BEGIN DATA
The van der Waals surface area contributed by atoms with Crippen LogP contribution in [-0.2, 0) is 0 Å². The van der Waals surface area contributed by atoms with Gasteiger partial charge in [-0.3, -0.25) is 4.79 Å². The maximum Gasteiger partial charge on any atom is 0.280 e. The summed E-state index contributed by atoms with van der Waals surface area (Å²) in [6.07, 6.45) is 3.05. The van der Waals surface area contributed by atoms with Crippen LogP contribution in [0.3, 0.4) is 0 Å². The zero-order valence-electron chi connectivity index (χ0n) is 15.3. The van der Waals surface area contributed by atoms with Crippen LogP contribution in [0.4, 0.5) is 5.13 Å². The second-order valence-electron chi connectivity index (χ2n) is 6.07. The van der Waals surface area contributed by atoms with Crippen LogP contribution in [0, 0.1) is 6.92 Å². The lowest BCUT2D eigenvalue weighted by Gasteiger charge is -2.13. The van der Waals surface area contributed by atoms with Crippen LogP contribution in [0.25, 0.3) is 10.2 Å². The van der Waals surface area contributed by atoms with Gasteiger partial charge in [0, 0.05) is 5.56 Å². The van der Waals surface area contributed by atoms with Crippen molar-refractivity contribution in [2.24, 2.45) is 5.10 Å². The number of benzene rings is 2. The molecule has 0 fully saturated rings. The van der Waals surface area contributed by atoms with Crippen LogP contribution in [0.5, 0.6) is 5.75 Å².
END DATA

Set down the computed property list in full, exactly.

The van der Waals surface area contributed by atoms with Crippen LogP contribution in [-0.2, 0) is 0 Å². The van der Waals surface area contributed by atoms with Gasteiger partial charge in [-0.3, -0.25) is 4.79 Å². The maximum Gasteiger partial charge on any atom is 0.280 e. The summed E-state index contributed by atoms with van der Waals surface area (Å²) in [6.07, 6.45) is 3.05. The van der Waals surface area contributed by atoms with Crippen LogP contribution in [0.3, 0.4) is 0 Å². The zero-order valence-electron chi connectivity index (χ0n) is 15.3. The van der Waals surface area contributed by atoms with Crippen LogP contribution in [0.4, 0.5) is 5.13 Å². The second-order valence-electron chi connectivity index (χ2n) is 6.07. The van der Waals surface area contributed by atoms with Crippen LogP contribution in [0, 0.1) is 6.92 Å². The lowest BCUT2D eigenvalue weighted by Gasteiger charge is -2.13. The van der Waals surface area contributed by atoms with Crippen LogP contribution in [0.25, 0.3) is 10.2 Å². The van der Waals surface area contributed by atoms with Gasteiger partial charge in [0, 0.05) is 5.56 Å². The van der Waals surface area contributed by atoms with Crippen molar-refractivity contribution in [2.24, 2.45) is 5.10 Å². The number of benzene rings is 2. The molecule has 0 fully saturated rings. The van der Waals surface area contributed by atoms with Crippen LogP contribution in [0.5, 0.6) is 5.75 Å².